My kids thought it was actually 'Go Lazio'. That didn’t matter. What did matter was waiting for the bouncy ball around the Italian themed Channel Four logo, listening to the theme music – it was 'I’m Stronger Now' by Definitive Two – and waiting for the evocative shout that meant the programme was about to begin.

Scroll to the bottom for video of the opening credits and a stroll through memory piazza

When in Rome: Paul Gascoigne won over the Lazio fans by scoring in the derby

When in Rome: Paul Gascoigne won over the Lazio fans by scoring in the derby

At the helm: James Richardson

At the helm: James Richardson

Maybe we started falling for all things Italian after somebody at the BBC brilliantly chose Nessun Dorma as the theme music for the 1990 World Cup.

But if anything extended the romance from four all too short summer weeks into a 16-year love affair, it was James Richardson’s brilliant presentation of the country’s domestic football each weekend.

And Gazza. Of course. You couldn’t forget Gazza.

On Thursday night he’s heading back to Rome as guest of honour to watch Lazio play Tottenham in the Europa League, and what better reminder that the 'daft as a brush' genius, whose tears in Turin helped lift English football from its lowest point, was also responsible for a revolution in the way TV presents the game.

Gascoigne had co-operated on a
documentary with production company Chrysalis charting his fightback
from injury to enable his move to Lazio to go ahead, and when it was
finished said to the producer Neil Duncanson it was a shame nobody would
be able to see his games now he was fit.

So
Neil asked the Italian Federation for the rights to cover Lazio’s
matches, was told he could have the whole of Serie A instead, and so the
show was born.

And what a show. The first coup was for Richardson as the affable, easy going presenter to put Gazza at ease and suddenly England’s most iconic footballer was a TV man too.

Each Saturday morning we shared his Italian adventure with him, driving round Rome in open top sports cars, wandering behind the scenes of Lazio’s training ground, or sitting outside pretty pavement cafes.

Let's talk football: Gascoigne and presenter Richardson dealt with the big issues in Serie A

Let's talk football: Gascoigne and presenter Richardson dealt with the big issues in Serie A

Outside broadcast: Gazza spoke to the viewers - while driving through the streets with the top down

Outside broadcast: Gazza spoke to the viewers – while driving through the streets with the top down

That was part of the secret. It was the first football show that moved you out of a studio and took you from your front room into a different world.

Richardson would sit with his cappuccino and a couple of croissants on the streets of Milan or Genoa, holding up the pink pages of the Gazzetta dello Sport to bring us the headlines, and chatting through the games and the goals to come.

On a cold, wet, winter’s morning it was pure escapism.

At its peak it pulled in nearly a million viewers every week, and while Match of the Day might have never lost its place as the must-see football programme on British TV, Football Italia ran it a mighty close second.

There was always a competition to win a trip to Italy to see a game, but it felt like you were there anyway.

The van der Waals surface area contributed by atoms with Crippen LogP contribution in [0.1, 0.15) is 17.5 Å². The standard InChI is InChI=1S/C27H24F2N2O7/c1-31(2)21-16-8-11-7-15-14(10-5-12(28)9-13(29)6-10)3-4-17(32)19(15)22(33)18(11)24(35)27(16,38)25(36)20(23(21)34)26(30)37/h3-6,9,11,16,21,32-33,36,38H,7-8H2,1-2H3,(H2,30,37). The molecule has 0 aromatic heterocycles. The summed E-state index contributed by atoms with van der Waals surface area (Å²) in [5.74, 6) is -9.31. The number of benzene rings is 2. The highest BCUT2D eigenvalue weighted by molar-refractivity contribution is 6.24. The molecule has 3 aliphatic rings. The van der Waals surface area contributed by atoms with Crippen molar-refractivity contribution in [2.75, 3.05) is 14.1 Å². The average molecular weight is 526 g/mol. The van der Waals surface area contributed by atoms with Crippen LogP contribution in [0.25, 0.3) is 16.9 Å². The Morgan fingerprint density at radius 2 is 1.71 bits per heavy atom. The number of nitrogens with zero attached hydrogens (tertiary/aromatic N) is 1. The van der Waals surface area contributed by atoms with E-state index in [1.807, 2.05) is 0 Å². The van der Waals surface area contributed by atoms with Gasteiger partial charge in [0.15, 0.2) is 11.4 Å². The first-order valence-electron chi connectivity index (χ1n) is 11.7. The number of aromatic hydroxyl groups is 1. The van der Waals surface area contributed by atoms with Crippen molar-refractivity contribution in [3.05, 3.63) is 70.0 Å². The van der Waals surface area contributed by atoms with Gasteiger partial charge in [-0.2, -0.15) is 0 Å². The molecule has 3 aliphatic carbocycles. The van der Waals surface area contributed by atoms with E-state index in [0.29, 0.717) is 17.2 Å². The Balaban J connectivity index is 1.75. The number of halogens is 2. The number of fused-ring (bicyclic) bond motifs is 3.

Fancy a coffee: Richardson never went hungry or thirsty when he presented Football Italia

Fancy a coffee: Richardson never went hungry or thirsty when he presented Football Italia

Italian football then was where the riches were, and where Europe’s best players flocked to perform.

They didn’t encourage characters in English football in those days.

It was the age of 4-4-2 when words like 'workrate' and 'industry' were becoming the buzz phrases for our coaches.

And POMO, the position of maximum opportunity, which basically meant you lumped the ball as far as you could and chased after it.

The Italians played with the ball at their feet. They caressed it. They passed it.

Milan had the money to pull in Ruud Gullit, Marco van Basten and Frank Rijkaard. And they had showmen like Fabrizio Ravenelli who folded his shirt over his head every time he scored a goal.

They had crowds full of passion with gigantic flags who brandished firecrackers. Even the refs had character, with the boggle-eyed Pierluigi Collina bringing out red cards with a flourish of his right arm.

Dutch courage: AC Milan had (from left) Frank Rijkaard, Marco Van Basten and Ruud Gullit in their ranks

Dutch courage: AC Milan had (from left) Frank Rijkaard, Marco Van Basten and Ruud Gullit in their ranks

It ran from 1992 to 2002 on Channel Four, then limped through a few more seasons on Eurosport and Bravo before the plug was pulled on the last programme in 2008.

Maybe by then the Premier League’s money and glamour had seduced us away from the romance of Italy, or maybe we all just grew up and moved on.

But Football Italia will always have a special place in our memories.

And how fitting it will be if Gazza and the rest of the crowd in Rome tonight get to shout for one more time: Golao!

What an intro – Football Italia had a proper tune at the start

Sir Alex Ferguson had the title… then he lost it

Fergie had it… then he lost it… but he says it will take City 100 years to match United's history

|

UPDATED:

21:40 GMT, 13 May 2012

So cruel: Rooney shows his frustration

So cruel: Rooney shows his frustration

When Sir Alex Ferguson came up with
one his most famous remarks – 'Football, bloody hell,' – it was in the
brilliant, crazy aftermath of Manchester United's epic European Cup
triumph over Bayern Munich in Barcelona.

Thirteen years on, Ferguson looked as if those words were going through his head once again on Sunday.

Same words, different meaning. It was 13 seconds after the final whistle.

Once referee Howard Webb blew,
Ferguson moved across to shake the hand of Martin O'Neill, then marched